The Grinch (2000)

24 Jan

How-the-Grinch-Stole-Christmas-(2000)-thumb-560xauto-24334

Smith’s Verdict: *1/2

Reviewed by Tanner Smith

It would be very tough to make a good feature-length live-action film adaptation of one of the wonderful short stories of Dr. Seuss. Ron Howard’s “The Grinch” is the first attempt to do so. Of course, with the half-hour-long animated adaptation that people are most fond of with glee, the idea to make a feature out of this story of the Grinch who Stole Christmas would lead to skepticism. But once you hear that Jim Carrey and Ron Howard are a part of it, you can’t help but raise your curiosity.

Yes, the usually funny-reliable Jim Carrey is the Grinch, and the usually-reliable Ron Howard is the film’s director. But neither one of them can save this odd, annoying, deplorable movie that is “The Grinch.”

Man, did I dislike this movie. It’s a badly-made, unappealing Christmas fantasy that is not charming in the slightest. And when it does go for charm, in that it tries too hard for whimsy, it made me want to vomit.

Where do I start with this movie? Well, for starters, the Whos of Whoville—who apparently live in a tiny snowflake, as the opening suggests—are horrible people. In the original story, they’re the least materialistic, least selfish, most giving and caring people in the Dr. Seuss world. Here, they’re all in competition with each other, constantly mocking what they don’t understand, and even arguing about which house has the brightest Christmas lights. They’re not merry; they’re just heinous. And on top of that, they look very creepy. They all have noses that look pig snouts, which is not visually appealing in the slightest.

Whoville isn’t so pretty either. It’s so grungy and uninteresting that it wastes the use of gigantic sets and just gives us unpleasant imagery that should have been enchanting.

Then there’s the green, monstrous Grinch himself, played by Carrey. First I should mention that Carrey does look indeed like the Grinch—the makeup (by Rick Baker) is first-rate. But…wow! I mean, wow! Carrey is so over-the-top, so obnoxious, so annoying, and not subtle in the slightest. This is the worst “comic performance” I’ve seen from Carrey since the “Ace Ventura” movies. In fact, I think this is worse. He may make the Whos look less horrible, strangely, but this Grinch is thoroughly unlikeable, nonetheless.

Then there’s the back-story of the Grinch and the reveal as to why he hates Christmas, which I didn’t think I needed to see, and judging from what I saw in flashbacks, I realized I was better off not knowing. And no, it wasn’t because of the creepy design of the younger Grinch. But it didn’t help.

Ron Howard made this movie? I am genuinely surprised. How is this style considered to be anything that Howard would like to make? He certainly had a bad day when he agreed to this, hoping that this “Christmas classic” would unfold itself. And he might have been lazy on set, when he realized what he was doing, considering the camerawork—particularly the multiple use of Dutch angles in this movie.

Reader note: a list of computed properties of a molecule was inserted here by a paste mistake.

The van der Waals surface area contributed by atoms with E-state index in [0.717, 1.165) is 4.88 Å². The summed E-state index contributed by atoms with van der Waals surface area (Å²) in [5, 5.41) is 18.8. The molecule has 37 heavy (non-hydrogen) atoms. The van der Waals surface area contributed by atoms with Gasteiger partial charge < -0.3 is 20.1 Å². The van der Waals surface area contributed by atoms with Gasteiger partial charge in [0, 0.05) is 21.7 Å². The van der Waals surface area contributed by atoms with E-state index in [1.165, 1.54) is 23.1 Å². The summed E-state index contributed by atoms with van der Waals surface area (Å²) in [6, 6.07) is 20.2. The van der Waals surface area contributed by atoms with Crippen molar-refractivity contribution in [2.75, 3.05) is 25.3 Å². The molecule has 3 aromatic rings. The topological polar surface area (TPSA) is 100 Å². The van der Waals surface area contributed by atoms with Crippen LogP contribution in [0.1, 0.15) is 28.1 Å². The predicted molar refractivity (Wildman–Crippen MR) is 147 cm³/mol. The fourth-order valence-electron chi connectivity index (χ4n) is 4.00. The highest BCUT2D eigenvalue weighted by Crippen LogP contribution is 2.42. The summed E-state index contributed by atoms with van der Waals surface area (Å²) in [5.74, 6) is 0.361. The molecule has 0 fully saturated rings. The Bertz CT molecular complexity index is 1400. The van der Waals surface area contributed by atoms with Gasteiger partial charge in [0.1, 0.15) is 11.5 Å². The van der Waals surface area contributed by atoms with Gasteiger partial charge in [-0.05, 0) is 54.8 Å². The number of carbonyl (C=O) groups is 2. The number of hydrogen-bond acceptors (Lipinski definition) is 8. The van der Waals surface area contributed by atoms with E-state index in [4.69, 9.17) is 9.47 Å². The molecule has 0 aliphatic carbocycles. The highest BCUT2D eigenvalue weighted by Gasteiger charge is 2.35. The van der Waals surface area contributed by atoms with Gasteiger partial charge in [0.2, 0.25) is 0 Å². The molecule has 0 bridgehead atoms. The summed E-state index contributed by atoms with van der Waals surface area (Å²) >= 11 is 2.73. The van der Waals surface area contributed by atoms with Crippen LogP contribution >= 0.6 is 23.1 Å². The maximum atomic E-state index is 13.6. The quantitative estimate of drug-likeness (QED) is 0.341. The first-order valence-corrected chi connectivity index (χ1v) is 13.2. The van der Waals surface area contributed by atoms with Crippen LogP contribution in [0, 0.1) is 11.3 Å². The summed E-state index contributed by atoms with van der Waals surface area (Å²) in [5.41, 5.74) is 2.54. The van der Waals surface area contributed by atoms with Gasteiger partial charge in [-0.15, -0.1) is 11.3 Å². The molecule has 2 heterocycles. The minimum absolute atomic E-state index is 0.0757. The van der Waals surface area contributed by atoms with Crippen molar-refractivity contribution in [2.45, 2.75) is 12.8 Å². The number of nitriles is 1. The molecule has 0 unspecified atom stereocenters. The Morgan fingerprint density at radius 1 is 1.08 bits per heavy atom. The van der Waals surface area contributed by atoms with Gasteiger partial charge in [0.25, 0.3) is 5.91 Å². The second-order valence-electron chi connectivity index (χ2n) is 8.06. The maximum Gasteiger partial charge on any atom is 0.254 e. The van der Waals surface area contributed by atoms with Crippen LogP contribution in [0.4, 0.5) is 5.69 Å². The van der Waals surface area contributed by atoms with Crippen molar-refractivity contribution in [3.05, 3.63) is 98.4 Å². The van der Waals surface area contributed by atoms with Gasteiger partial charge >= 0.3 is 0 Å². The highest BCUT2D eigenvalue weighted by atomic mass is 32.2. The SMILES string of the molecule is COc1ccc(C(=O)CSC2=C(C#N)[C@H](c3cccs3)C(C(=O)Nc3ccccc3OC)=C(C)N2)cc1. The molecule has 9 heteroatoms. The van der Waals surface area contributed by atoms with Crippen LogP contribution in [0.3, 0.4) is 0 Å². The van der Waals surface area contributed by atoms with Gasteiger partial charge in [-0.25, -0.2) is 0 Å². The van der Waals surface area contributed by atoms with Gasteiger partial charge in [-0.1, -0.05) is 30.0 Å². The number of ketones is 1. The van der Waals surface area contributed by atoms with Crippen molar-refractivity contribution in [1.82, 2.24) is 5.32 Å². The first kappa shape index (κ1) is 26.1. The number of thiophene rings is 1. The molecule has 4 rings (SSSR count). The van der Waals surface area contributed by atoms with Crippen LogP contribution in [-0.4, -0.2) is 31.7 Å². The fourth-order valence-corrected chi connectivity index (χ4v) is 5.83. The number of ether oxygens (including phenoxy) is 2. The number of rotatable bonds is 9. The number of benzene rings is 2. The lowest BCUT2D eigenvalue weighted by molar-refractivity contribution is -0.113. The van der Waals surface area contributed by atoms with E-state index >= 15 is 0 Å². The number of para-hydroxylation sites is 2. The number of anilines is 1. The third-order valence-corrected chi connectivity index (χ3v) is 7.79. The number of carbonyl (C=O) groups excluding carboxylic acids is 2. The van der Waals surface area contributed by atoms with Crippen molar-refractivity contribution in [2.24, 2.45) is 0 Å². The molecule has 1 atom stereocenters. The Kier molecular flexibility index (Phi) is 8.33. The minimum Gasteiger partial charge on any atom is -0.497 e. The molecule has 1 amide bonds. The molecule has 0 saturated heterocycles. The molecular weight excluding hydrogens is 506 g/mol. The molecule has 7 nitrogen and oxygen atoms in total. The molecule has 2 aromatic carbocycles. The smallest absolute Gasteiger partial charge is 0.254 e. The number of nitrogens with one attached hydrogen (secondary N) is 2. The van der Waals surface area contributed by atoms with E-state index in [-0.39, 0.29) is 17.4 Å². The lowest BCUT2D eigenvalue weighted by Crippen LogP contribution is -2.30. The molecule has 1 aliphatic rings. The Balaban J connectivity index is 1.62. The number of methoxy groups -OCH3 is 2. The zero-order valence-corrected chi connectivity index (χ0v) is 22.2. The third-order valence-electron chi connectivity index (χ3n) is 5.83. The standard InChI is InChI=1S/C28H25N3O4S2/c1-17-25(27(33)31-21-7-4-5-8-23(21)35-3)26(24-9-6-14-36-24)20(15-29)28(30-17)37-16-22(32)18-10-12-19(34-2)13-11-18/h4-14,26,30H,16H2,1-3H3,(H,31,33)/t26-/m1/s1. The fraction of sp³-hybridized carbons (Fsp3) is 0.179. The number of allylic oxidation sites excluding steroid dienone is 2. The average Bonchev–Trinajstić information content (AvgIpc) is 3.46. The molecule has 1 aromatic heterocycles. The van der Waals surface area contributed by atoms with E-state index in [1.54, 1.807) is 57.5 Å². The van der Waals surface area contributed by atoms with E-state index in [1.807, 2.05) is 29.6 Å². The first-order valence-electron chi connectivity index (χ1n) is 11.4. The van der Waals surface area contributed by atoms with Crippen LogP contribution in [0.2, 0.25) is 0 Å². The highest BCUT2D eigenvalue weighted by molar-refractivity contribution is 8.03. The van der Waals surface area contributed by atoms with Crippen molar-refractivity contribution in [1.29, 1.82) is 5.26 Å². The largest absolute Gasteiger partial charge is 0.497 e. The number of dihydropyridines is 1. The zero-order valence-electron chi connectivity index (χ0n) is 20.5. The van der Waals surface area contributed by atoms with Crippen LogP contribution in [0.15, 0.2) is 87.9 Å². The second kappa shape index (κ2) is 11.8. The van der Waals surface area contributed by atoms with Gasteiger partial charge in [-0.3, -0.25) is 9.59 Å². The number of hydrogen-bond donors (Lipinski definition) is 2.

And so, the Grinch attempts to “steal Christmas” by stealing all Christmas presents from every house in Whoville, which is a sequence that is…well, pretty much the entire book! It took us an hour and 15 minutes to get to this point, and it is somewhat welcome…until the Grinch pulls a prank on the mayor (Jeffrey Tambor) kissing the rear end of the Grinch’s faithful dog Max. Ugh.

I mentioned there are moments of whimsy. But they’re all forced and contrived in the ways that they’re supposed to represent the “spirit of Christmas,” I guess. But how wonderful (sarcasm here)—the Whos learn the true meaning of Christmas after a long argument about what they have, what they don’t have, and what they want. How delightful. They learn that the magic of Christmas doesn’t come from materialism. How truly, truly magical (still being sarcastic). The Grinch learns as well. Aw, how touching. Now give us a crazy climax involving the Grinch having to save little Cindy Lou Who (Taylor Momsen) so we don’t have to dwell on this any longer. How complex. (OK, end of sarcasm here)

“The Grinch” is not magical, not jolly, not entertaining, not necessary, and not the Christmas classic that it should have been. You’re better off watching the half-hour-long animated version of it, and it’s easy to come across. Do yourself a favor and don’t sit next to the fireplace in your living room, watching this movie with your family. Just throw it in the fire.

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One Response to “The Grinch (2000)”

  1. holly braden January 24, 2013 at 3:15 pm #

    Thank God someone realized how horrendous this movir was!

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